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On March 10, 1958, the brand new and most modern Washington Hospital Center opened its doors on Irving Street, after 15 years of planning. While the location and the building were new, the staff members who walked through the doors that day came from the merger of three of the citys' leading and oldest hospitals: The Central Dispensary and Emergency Hospital, Garfield Memorial Hospital and Episcopal Eye, Ear, and Throat Hospital. Each hospital boasted roots reaching back to the previous century, when Washington, D.C., was little more than a sleepy Southern town with fewer than 200,000 residents.
The opening was greeted with much enthusiasm. A local newspaper carried the headline: “The Sunday Star Welcomes the Beginning of a New Era in the Medical History of Washington...” That same paper noted: “Three historic institutions will shed their worn-out garb and emerge as one, dressed in shining apparel that only modern building and science can design.”
The new Hospital Center was one of the first completely air-conditioned hospitals in the country, which was seen as a huge advancement at that time. It also offered the most up-to-date X-ray facilities, the area’s first tissue and eye bank and the largest psychiatric service in the Washington area. The hospital featured private and semi-private rooms instead of wards, intercoms linking patient rooms to nursing stations, and beds that could be raised and lowered at the touch of a button.
Throughout the next 60 years, visionary men and women led the hospital to achieve goals that were unheard of in 1958. They included:
- The city’s first Code Blue system and Coronary Care Unit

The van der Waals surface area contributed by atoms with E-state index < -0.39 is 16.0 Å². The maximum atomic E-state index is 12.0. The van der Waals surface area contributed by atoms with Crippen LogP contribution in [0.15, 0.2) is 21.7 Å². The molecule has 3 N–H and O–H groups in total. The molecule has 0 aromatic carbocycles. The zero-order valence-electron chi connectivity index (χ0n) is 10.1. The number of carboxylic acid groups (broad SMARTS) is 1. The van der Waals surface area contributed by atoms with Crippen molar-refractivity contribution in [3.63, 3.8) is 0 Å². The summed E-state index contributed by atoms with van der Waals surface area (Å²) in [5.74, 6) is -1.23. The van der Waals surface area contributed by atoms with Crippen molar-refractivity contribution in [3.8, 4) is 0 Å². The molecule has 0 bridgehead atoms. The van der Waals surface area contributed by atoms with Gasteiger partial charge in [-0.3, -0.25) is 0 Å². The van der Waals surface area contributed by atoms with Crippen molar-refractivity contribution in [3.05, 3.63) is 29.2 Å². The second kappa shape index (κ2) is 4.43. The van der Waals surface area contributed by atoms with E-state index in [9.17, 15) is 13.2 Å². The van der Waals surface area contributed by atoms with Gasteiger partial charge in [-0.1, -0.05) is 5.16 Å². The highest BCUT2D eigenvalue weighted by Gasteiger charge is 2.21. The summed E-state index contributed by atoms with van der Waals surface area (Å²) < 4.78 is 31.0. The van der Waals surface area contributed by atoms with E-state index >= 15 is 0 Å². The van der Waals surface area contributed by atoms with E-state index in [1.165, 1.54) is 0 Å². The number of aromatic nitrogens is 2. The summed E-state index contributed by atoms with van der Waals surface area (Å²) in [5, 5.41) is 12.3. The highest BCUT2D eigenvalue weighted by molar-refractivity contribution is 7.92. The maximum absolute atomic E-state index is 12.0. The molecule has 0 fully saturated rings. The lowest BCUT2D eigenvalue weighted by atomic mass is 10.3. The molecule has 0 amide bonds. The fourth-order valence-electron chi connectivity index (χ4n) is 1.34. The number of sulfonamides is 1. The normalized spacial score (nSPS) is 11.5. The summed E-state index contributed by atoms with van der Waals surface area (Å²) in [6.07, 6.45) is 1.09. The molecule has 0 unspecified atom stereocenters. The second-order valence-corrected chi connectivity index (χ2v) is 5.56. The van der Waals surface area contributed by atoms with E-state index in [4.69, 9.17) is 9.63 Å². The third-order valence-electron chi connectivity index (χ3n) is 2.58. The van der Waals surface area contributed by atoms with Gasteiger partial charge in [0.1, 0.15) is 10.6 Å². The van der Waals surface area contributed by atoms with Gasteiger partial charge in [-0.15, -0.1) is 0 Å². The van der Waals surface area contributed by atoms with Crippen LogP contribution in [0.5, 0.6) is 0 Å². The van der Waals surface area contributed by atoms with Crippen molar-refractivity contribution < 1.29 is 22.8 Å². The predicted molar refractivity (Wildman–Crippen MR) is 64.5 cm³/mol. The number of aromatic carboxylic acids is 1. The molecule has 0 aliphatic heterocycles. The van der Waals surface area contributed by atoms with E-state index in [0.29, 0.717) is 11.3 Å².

- A dedicated Burn Center
- One of the largest concentration of intensive care units in the nation
- MedSTAR, the Medical-Shock-Trauma Acute Resuscitation Unit
- One of the country’s busiest Cardiac Catheterization Labs
- The city’s busiest Cancer Institute
During its 60-year history, the Hospital Center has responded in times of national and local crises, caring for those hurt in the riots of the late 1960s, treating the police officer injured during the attempted assassination of President Ronald Reagan, providing advanced trauma care for an Air Florida crash victim, and saving the lives of patients injured in the 9/11 attack on the Pentagon, the 2009 Metro train collision and the Navy Yard.
From those early days to today, the spacious general hospital of 1958 has matured into a sophisticated tertiary care facility, providing the most advanced care. It is an internationally renowned clinical, teaching and research institution that serves a metropolitan area of more than five million people and attracts patients and physicians from around the globe. It is among the 100 largest hospitals in the nation, and is renowned for handling the Washington region’s most complex cases. A pioneer in cardiovascular care, the hospital is home to MedStar Heart & Vascular Institute, and literally thousands of Washingtonians and patients from around the country have received the highest level of heart and vascular care at the Hospital Center for the last 60 years.
While many things have changes since the Hospital Center opened its doors in 1958, one thing has remained the same: our commitment to the community will continue for the next 60 years and beyond.